A few weeks ago, I had read on a friend-of-a-friend's blog about advice that she would give to a couple getting married. She was given this advice and it has been a life-saver. The earth-shattering advice? Have no expectations.
Wh-what? NO expectations? None? Are you kidding me? And then
Spoken like a true educator, right there, Jessica.
But is it spoken like a supportive, respectful, gracious spouse?
Kinda sounds like a big, fat NO to me. Unfortunately for Dan, it's taken me nearly six months to figure this out. During this present season of gratitude (still is Thanksgiving weekend to me; although Advent does start this morning - and perhaps this is why my present epiphany is so special), I recognized that while I may feel grateful for my husband's presence, my words haven't really communicated just how thankful that I am.
It's been a heart-to-heart holiday for us (which is good considering we are two days away from that half-year-of-marriage mark). I had begun recognizing the ugliness of my heart-attitude, but talking with Dan definitely confirmed it. I may think of them as expectations but they are communicated to Dan's heart as short-comings and failures. What a way to boost my husband, huh? What a way to show respect.
I have this very strong desire to be right. I want to justify my case and position until I am blue-in-the-face. I do this with Dan; my parents; God. Last night, I was thinking about it like this:
So, you have no expectations - is this the same as giving grace?
If it's the same as giving grace, then does this mean that God doesn't have expectations of us?
Surely, God has expectations of us. Right? OR, is it different because God is the Creator and therefore is fully justified to have expectations of His creation and
we I am not God, and therefore shouldn't be standing in judgement of my fellow created being, my husband?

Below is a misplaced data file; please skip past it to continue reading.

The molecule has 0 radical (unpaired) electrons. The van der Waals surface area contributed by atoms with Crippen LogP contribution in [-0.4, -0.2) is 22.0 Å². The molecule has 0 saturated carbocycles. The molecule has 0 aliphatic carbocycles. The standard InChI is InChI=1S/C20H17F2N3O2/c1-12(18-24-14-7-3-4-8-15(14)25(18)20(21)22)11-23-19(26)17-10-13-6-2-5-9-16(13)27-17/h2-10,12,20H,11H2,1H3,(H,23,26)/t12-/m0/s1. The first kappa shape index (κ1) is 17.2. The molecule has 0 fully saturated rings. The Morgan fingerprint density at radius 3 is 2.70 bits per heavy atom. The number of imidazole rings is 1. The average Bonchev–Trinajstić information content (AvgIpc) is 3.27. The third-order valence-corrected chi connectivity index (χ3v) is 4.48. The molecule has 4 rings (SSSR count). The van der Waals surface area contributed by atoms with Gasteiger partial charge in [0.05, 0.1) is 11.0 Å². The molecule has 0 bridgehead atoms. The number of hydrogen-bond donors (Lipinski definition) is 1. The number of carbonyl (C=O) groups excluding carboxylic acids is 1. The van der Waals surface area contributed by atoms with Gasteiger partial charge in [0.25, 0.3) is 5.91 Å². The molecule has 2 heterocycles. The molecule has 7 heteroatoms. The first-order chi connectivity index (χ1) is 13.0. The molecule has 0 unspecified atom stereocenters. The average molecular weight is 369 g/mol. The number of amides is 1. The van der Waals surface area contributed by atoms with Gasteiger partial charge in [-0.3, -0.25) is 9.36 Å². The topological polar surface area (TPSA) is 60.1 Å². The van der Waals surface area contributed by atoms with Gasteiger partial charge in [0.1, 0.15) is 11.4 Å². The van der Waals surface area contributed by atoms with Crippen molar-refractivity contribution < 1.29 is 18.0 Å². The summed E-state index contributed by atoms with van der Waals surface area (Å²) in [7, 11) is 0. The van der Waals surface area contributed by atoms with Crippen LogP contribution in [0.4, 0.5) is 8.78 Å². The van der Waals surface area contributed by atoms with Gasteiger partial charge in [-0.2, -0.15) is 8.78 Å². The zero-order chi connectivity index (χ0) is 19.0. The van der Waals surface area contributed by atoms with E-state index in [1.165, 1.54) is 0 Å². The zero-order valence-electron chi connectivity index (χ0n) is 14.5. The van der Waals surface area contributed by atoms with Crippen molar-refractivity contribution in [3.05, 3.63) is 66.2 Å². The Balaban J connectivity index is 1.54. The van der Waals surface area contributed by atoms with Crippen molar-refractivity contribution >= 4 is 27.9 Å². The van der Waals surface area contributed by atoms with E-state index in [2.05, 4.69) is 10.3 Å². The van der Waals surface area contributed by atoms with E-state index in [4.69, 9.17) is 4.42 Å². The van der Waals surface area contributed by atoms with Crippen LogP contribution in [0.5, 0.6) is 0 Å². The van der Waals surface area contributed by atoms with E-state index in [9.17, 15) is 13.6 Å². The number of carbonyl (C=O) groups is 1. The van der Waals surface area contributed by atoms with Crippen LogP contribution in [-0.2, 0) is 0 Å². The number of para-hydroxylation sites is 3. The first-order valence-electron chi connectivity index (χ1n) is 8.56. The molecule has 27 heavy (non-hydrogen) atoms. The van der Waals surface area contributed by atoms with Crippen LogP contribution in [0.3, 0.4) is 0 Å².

Honestly, I am not sure how God led me to my morning revelation - but He did - and here it is.
It started thinking of Matthew 7:2, "Judge not; lest in the same way you, too will be judged." I have thought before on this verse and decided that you can often recognize the way that people are judging themselves based on judgements (or opinions since 'judgement is so unpopular of a word) that they cast upon other people.
When we have expectations of another person's behavior, very few times has that other person been informed of the expectations - or - been involved in the creation of these "important" expectations. We are setting ourselves up as the judge, ruler and executioner when we impose expectations upon another.
Last year, I read the works of Paolo Frieire, a Brazilian philosopher (for lack of a better word) and educator. He regarded that man are subjects because they have been created with the ability to create and transform their world/present reality. Animals are objects because they can only act upon their world - not transform or create it. They have the ability to act upon it, but not interact. Their actions may change their world (over time) - but it is not because they consciously thought, planned and deliberately acted thusly.
My expectations objectify my husband. He was not involved of the creation of them. He just knows when he falls short. (And let's really be honest, when he does meet them, I haven't been really good at communicating that. I mean, it was just a benchmark. Ugh. I would hate being married to me.)
Suddenly, I thought about my workplace. We have been doing the same thing to our students. We have ideas and beliefs about their behavior, attitudes and learning development; we create objectives so that their progress can be measured. We have gone to great lengths to communicate expectations TO them. What involvement have they had in the creation of these ideals? Until they are involved, the benchmarks will be unmet; expectations on both parts will be unfulfilled.
We need to allow our fellow men (husbands, students, even children) to be Subjects. This does mean that we will have to give up control; let's be honest, though, the results of my control don't bode well for anyone. They have been created to be creative and transform their world.
My role needs to focus on encouraging them to think critically, to understand their power, and to use it to better their world. When I can do this, I am honoring God in my role. When I don't, I become frustrated, angry, ungrateful - but, I should. I am 'kicking against the goads,' so to speak. God created all of us to act creatively and thoughtfully to transform our reality. When I objectify people, His power & plan have become impotent.
Well, I need to start transforming the world...by transforming myself.